Prime Minister Benjamin Netanyahu should resign immediately in the wake of the police recommendations made public Tuesday night that he be indicted for a series of corruption charges including bribery, fraud, and breach of trust, the main opposition party, Zionist Union, said in a statement. And if he refuses, the heads of the parties in his governing coalition should force him out, it said.
“The police recommendations are clear, tough and decisive. It’s a difficult evening when Israel Police recommends prosecuting a prime minister in Israel with bribery, fraud and breach of trust,” the statement said.
“Tonight, Zionist Union backs the police investigators, the chief of police and all the law enforcement bodies who did not flinch from investigating a prime minister. It’s a badge of honor for all of us.”
The statement concluded, “The time has come to put an end to the culture of government corruption, which is destroying everything good in the country. After nine years of Netanyahu, the public deserves a new leadership and a clean, honest prime minister.”
Zionist Union leader Avi Gabbay predicted “the end of the Netanyahu era.”
Referring to suggestions by Netanyahu that the police were not acting impartially, Gabbay said, “The prime minister and his emissaries have harmed the police and the institutions of the rule of law as nobody under investigation has done, including trying to restrict the investigators and to harm the public’s trust in the investigators.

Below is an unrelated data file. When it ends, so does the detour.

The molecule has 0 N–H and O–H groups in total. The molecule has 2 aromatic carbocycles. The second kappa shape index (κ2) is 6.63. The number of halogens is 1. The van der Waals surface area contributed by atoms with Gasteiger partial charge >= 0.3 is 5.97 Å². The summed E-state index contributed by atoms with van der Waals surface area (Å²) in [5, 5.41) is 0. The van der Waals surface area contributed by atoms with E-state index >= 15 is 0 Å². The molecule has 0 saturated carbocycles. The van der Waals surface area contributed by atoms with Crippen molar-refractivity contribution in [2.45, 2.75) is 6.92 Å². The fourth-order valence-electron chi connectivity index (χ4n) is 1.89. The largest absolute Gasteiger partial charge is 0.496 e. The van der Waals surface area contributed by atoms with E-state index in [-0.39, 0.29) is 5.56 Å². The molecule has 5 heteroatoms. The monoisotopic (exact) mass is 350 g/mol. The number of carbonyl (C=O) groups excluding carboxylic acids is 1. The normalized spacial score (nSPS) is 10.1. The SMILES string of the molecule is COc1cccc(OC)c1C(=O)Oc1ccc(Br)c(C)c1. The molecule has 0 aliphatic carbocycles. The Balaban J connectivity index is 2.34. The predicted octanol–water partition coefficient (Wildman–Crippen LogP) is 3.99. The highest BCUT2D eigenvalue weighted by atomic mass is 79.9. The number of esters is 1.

“It is the obligation of every honest public figure to strengthen the police and institutions of law and to act to end the government under Netanyahu,” he said.
In more colorful language, MK Shelly Yachimovitch (Zionist Union), tweeted, “A corrupt tyrant with no restraint, whom the police ask to have accused of the most serious crimes of corruption, announces that he’s not going. His actions are corrupt and ugly, his behavior is violent and egocentric, he’s prepared to destroy everything so long as he survives. Go, go, corrupt man. And you, his partners, if you allow him to serve in this nightmare, then the stain of corruption will stick to you forever too.”